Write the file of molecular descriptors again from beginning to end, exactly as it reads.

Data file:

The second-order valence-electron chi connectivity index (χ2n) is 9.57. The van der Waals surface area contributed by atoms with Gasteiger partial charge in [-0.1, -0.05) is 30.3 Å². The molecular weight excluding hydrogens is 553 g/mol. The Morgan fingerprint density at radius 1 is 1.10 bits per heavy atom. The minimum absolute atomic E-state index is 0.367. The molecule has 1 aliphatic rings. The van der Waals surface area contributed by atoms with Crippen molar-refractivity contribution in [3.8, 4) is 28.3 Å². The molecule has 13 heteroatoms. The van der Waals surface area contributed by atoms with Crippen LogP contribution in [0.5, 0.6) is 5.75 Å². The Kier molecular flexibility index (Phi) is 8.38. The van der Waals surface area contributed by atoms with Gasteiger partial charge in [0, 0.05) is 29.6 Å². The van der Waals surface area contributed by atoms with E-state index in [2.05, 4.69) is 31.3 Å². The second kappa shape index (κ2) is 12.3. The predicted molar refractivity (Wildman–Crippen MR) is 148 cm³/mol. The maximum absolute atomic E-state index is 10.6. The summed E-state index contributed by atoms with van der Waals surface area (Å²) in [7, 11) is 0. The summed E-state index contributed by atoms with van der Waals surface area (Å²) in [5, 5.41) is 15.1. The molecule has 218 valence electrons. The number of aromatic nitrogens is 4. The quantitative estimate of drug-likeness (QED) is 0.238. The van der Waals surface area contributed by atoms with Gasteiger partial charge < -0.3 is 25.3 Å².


The second-order valence-electron chi connectivity index (χ2n) is 9.57. The van der Waals surface area contributed by atoms with Gasteiger partial charge in [-0.1, -0.05) is 30.3 Å². The molecular weight excluding hydrogens is 553 g/mol. The Morgan fingerprint density at radius 1 is 1.10 bits per heavy atom. The minimum absolute atomic E-state index is 0.367. The molecule has 1 aliphatic rings. The van der Waals surface area contributed by atoms with Crippen molar-refractivity contribution in [3.8, 4) is 28.3 Å². The molecule has 13 heteroatoms. The van der Waals surface area contributed by atoms with Crippen LogP contribution in [0.5, 0.6) is 5.75 Å². The Kier molecular flexibility index (Phi) is 8.38. The van der Waals surface area contributed by atoms with Gasteiger partial charge in [0, 0.05) is 29.6 Å². The van der Waals surface area contributed by atoms with E-state index in [2.05, 4.69) is 31.3 Å². The second kappa shape index (κ2) is 12.3. The predicted molar refractivity (Wildman–Crippen MR) is 148 cm³/mol. The maximum absolute atomic E-state index is 10.6. The summed E-state index contributed by atoms with van der Waals surface area (Å²) in [7, 11) is 0. The summed E-state index contributed by atoms with van der Waals surface area (Å²) in [5, 5.41) is 15.1. The molecule has 218 valence electrons. The number of aromatic nitrogens is 4. The quantitative estimate of drug-likeness (QED) is 0.238. The van der Waals surface area contributed by atoms with Gasteiger partial charge < -0.3 is 25.3 Å².